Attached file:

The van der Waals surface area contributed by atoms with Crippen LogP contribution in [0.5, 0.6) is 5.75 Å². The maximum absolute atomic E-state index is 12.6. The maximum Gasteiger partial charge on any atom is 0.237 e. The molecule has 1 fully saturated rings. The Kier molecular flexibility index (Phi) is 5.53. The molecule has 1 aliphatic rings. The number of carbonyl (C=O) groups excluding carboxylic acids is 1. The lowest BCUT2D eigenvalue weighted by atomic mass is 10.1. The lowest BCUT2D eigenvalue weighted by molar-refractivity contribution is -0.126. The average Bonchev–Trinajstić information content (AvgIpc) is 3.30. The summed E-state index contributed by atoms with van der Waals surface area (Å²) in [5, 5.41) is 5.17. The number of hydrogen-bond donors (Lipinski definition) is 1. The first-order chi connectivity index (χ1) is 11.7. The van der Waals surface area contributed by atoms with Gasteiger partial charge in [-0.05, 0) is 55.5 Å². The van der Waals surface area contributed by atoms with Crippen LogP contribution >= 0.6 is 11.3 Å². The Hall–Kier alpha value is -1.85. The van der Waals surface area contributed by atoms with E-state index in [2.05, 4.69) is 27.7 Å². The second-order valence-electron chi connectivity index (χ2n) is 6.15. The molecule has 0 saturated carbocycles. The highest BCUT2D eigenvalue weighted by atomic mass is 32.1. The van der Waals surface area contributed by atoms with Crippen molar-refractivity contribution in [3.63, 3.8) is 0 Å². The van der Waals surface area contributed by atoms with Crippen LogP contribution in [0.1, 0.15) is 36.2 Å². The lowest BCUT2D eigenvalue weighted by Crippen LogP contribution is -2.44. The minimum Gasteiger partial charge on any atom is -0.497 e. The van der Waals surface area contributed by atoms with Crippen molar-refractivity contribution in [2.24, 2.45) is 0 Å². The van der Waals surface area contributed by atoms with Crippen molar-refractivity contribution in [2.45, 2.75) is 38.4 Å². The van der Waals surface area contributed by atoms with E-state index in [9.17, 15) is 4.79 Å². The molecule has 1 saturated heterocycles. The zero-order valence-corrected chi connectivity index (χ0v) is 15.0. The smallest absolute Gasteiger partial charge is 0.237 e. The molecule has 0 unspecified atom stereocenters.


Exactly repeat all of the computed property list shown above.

The van der Waals surface area contributed by atoms with Crippen LogP contribution in [0.5, 0.6) is 5.75 Å². The maximum absolute atomic E-state index is 12.6. The maximum Gasteiger partial charge on any atom is 0.237 e. The molecule has 1 fully saturated rings. The Kier molecular flexibility index (Phi) is 5.53. The molecule has 1 aliphatic rings. The number of carbonyl (C=O) groups excluding carboxylic acids is 1. The lowest BCUT2D eigenvalue weighted by atomic mass is 10.1. The lowest BCUT2D eigenvalue weighted by molar-refractivity contribution is -0.126. The average Bonchev–Trinajstić information content (AvgIpc) is 3.30. The summed E-state index contributed by atoms with van der Waals surface area (Å²) in [5, 5.41) is 5.17. The number of hydrogen-bond donors (Lipinski definition) is 1. The first-order chi connectivity index (χ1) is 11.7. The van der Waals surface area contributed by atoms with Gasteiger partial charge in [-0.05, 0) is 55.5 Å². The van der Waals surface area contributed by atoms with Crippen LogP contribution >= 0.6 is 11.3 Å². The Hall–Kier alpha value is -1.85. The van der Waals surface area contributed by atoms with E-state index in [2.05, 4.69) is 27.7 Å². The second-order valence-electron chi connectivity index (χ2n) is 6.15. The molecule has 0 saturated carbocycles. The highest BCUT2D eigenvalue weighted by atomic mass is 32.1. The van der Waals surface area contributed by atoms with Crippen molar-refractivity contribution in [3.63, 3.8) is 0 Å². The van der Waals surface area contributed by atoms with Crippen LogP contribution in [0.1, 0.15) is 36.2 Å². The lowest BCUT2D eigenvalue weighted by Crippen LogP contribution is -2.44. The minimum Gasteiger partial charge on any atom is -0.497 e. The van der Waals surface area contributed by atoms with Crippen molar-refractivity contribution in [2.24, 2.45) is 0 Å². The van der Waals surface area contributed by atoms with Crippen molar-refractivity contribution in [2.45, 2.75) is 38.4 Å². The van der Waals surface area contributed by atoms with E-state index in [9.17, 15) is 4.79 Å². The molecule has 1 saturated heterocycles. The zero-order valence-corrected chi connectivity index (χ0v) is 15.0. The smallest absolute Gasteiger partial charge is 0.237 e. The molecule has 0 unspecified atom stereocenters.